Вы находитесь на странице: 1из 7

IN THE COMMONWEALTH COURT OF PENNSYLVANIA

COMMONWEALTH OF PENNSYLVANIA, :
By JOSH SHAPIRO, :
Attorney General, et al.; :
:
Petitioners, :
v. : No. 334 M.D. 2014
:
UPMC, A Nonprofit Corp., et al.; :
:
Respondents :

APPLICATION FOR RELIEF BY EN-BANC REVIEW


OF ORDER DENYING APPLICATION FOR RECONSIDERATION
OF AN ORDER BY A SINGLE JUDGE
FOLLOWING DENIAL OF APPLICATION FOR LEAVE TO INTERVENE
[ADDENDUM]
_______________________________________________________________________________ ______

As noted on 4/4/2019, a paper-copy of the denial of the Reconsideration Application had

not yet been received and, therefore, it was not possible to discern the Judge’s reaction to

this filing. Therefore, a paper-copy of the Order was requested from the Prothonotary,

lest a filing-deadline be missed; it was received on 4/6/2019. Also, on 4/5/2019, received

was the Opinion/Order about which news-reports had emerged, referenced previously.

Therefore, noting the fortnight-deadline, this Addendum is composed/filed expeditiously;

the goal is to amplify the necessity to attain Standing based upon key-excerpts from the

latter document, inasmuch as the former document again lacks any exposition that would

[1]—enumerate rationale, and/or [2]—refute the filing that had triggered its issuance.

The gravamen of this initiative is based upon the ongoing necessity to uphold PBS’s

Social Mission (as Highmark’s predecessor entity); out of an abundance of caution, all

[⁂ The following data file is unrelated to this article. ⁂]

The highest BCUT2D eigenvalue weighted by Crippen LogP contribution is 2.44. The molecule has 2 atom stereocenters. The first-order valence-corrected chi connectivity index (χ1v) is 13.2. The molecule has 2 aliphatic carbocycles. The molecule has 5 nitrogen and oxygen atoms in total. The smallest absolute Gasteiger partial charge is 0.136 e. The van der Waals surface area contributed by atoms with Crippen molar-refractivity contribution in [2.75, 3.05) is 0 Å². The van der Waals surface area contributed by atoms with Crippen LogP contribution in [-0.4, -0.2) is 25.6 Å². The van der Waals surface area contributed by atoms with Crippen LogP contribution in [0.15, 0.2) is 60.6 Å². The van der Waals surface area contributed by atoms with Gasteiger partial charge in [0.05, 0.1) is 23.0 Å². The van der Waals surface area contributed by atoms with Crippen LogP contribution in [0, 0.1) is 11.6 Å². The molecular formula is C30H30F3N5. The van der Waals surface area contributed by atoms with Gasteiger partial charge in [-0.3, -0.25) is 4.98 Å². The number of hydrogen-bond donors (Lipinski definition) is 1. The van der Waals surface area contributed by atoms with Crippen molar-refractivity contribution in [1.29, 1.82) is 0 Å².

available criteria were invoked to buttress arguments in favor of harboring Standing.


This is filed in accordance with P.R.A.P. 123(e), and it references the law-of-the-case,

manifest in the Opinion/Order; references to the Social Missions of UPMC/Highmark are

correlative with the original Social Mission of PBS, although the focus must be trained

primarily upon Highmark (the PBS/BCWP consolidated entity). This initiative is

consistent with key-points in a newsletter by Troy B. Rider, Esq., published on 11/2013

[“De Facto Merger Doctrine and Successor Liability under Pennsylvania Law”] reprinted

in its entirety [https://www.barley.com/?t=40&an=30715&format=xml&p=6933]:

Successor liability is an exception to the general rule that, when one entity
sells assets to another entity, the assets are transferred free and clear of all
but valid liens and security interests. When successor liability is imposed,
a plaintiff with a claim against the seller may assert that claim against and
collect payment from the buyer. In Pennsylvania, the general rule does not
apply and liability attaches to the successor when one of the following is
shown: (1) the purchaser expressly or impliedly agrees to assume such
obligation; (2) the transaction amounts to a consolidation or merger (“de
facto merger”); (3) the purchasing corporation is merely a continuation of
the selling corporation; (4) the transaction is fraudulently entered into to
escape liability; (5) the transfer was not made for adequate consideration
and provisions were not made for the creditors of the transferor; or (6) the
successor undertakes to conduct the same manufacturing operation of the
transferor’s product lines in essentially an unchanged manner. The
successor is then strictly liable for injuries caused by defects in the product
line, even if previously manufactured and distributed by the transferor
(commonly referred to as the “Product Line exception”).

Four factors are analyzed in determining whether the de facto merger


exception applies: (1) continuity of ownership, (2) cessation of ordinary
business by, and dissolution of, the predecessor as soon as practicable, (3)